Losing an employee can be as devastating for a company as it is for a family losing a loved one. And the aftermath of an employee’s death can be stressful for everyone. We hope that the following list of things to remember can help during this difficult time.
- If the employee dies at the workplace:
- Contact 911 immediately.
- Inform the employee’s emergency contact or family member and coworkers of the employee’s removal to the hospital (if applicable).
- Have a company representative travel to the hospital to meet family members (if applicable). Enlist the support of your Human Resources team and employee assistance program (EAP) service (if available) to help communicate to the employee’s family and coworkers.
- Discuss with your attorney whether notice to OSHA is required (1-800-321-OSHA) if the death, or accidental death, is work-related.
- Have the employee’s phone, voicemail, email and mail communications intercepted and redirected to another company representative.
- Locate beneficiary designations and related documents for all benefits you have on file.
- Handle accrued but unused PTO in accordance with state law or company policy (if no law exists).
- Determine health care flexible spending account balance for health expenses incurred prior to date of death and notify family of procedures to claim those funds.
- Terminate the employee’s health insurance and other benefit plans according to the policy as of the date of death and begin the COBRA notification process (i.e., begin the paperwork necessary to notify your insurance administrator and survivors) as may be required.
- Follow your company’s normal termination procedures to ensure all equipment, keys, credit cards, etc., are returned and all security issues are addressed.
- Handle the final pay for the deceased employee in compliance with state law and associated tax rules. Consult with your company’s tax advisors as needed.
- Check with your state’s wage and labor department for rules about paying final wages and determine who should receive the employee’s final wages. Consult with your company’s tax and legal advisors as needed.
- Designate an appropriate internal contact person for employees who have questions/concerns to prevent employees from contacting the deceased employee’s family directly.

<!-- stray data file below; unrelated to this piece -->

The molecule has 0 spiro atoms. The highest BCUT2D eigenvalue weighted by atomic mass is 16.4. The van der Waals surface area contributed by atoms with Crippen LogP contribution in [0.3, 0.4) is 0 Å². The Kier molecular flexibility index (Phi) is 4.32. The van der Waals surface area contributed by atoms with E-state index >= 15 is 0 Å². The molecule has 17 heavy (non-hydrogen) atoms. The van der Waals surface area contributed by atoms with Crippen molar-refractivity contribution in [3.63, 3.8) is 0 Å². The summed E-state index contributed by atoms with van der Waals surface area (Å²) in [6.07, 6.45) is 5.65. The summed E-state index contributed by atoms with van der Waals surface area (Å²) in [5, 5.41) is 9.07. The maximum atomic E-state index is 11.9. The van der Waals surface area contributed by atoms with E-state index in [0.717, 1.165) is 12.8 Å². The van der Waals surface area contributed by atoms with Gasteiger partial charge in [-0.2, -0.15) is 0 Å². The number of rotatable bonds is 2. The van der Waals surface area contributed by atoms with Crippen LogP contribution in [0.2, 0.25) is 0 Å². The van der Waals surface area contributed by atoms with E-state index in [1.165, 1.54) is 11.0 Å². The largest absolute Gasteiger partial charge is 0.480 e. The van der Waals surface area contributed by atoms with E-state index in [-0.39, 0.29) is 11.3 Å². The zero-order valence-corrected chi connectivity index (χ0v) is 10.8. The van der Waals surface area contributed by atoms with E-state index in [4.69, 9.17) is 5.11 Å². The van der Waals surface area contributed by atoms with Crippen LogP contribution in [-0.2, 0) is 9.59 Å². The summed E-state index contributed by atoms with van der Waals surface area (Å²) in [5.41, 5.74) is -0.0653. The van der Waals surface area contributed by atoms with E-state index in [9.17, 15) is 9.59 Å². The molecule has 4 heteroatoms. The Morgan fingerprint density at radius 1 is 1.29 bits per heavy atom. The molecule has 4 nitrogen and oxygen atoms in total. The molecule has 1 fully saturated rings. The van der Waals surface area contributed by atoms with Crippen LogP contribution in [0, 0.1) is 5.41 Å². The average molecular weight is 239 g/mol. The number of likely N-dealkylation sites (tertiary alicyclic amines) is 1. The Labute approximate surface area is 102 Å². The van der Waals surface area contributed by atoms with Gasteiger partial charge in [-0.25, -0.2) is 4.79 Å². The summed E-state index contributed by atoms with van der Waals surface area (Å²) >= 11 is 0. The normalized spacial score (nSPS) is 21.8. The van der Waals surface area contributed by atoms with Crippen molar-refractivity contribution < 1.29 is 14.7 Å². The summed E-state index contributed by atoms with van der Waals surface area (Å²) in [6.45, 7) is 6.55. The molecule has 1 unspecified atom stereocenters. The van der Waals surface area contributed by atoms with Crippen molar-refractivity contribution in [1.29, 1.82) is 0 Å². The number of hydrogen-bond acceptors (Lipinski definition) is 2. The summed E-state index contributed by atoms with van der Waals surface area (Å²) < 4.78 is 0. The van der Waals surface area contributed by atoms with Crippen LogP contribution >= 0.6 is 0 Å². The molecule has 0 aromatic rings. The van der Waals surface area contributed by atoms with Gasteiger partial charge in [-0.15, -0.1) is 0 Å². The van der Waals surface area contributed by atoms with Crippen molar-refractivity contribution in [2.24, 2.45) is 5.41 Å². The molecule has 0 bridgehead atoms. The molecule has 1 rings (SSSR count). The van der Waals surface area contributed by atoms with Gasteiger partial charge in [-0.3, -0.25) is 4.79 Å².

- Follow your company policy for employee bereavement (e.g., sending flowers).
- Advise management and Human Resources of the employee’s death first, then privately meet with those who worked most closely with the deceased before making a general announcement. Inform employees about the death as quickly as possible, providing only the minimum necessary information.
- If you provide an EAP, notify them about the death, and remind employees that EAP counseling services are available (if provided by your company).
- Tell grieving employees to take time off as needed (immediately if they witnessed the death).
- Notify customers/clients who had a direct relationship with the employee and reassign work as appropriate.
- Ask the family for the name of a contact person who can provide funeral details, answer questions about the family’s wishes and arrange for benefits procedures to be completed when appropriate.
- Arrange for packing of personal belongings and ask family how they want them handled. A close colleague or supervisor can be a good choice if family prefers not to be involved.
- Ask the family for a death certificate (usually available about one to two weeks after the death) and whether a federal tax ID number exists for the estate. Requesting valid proof of death before paying final wages is not an unreasonable request. (This information is also needed if you are facilitating the processing of benefits for life insurance, accidental death and dismemberment [if applicable], pension/401k and workers compensation [if applicable] and is necessary if the final paycheck goes to the deceased employee’s estate). Consult with your company’s tax and legal advisors as needed.
- If survivors will be filing a life insurance or accidental death and dismemberment claim directly with the insurer themselves, ask them what information you can provide to help support their claim.
The information provided is for educational purposes only. It is not medical advice and is not a substitute for proper medical care provided by a doctor.
Cigna assumes no responsibility for any circumstances arising out of the use, misuse, interpretation or application of the information provided.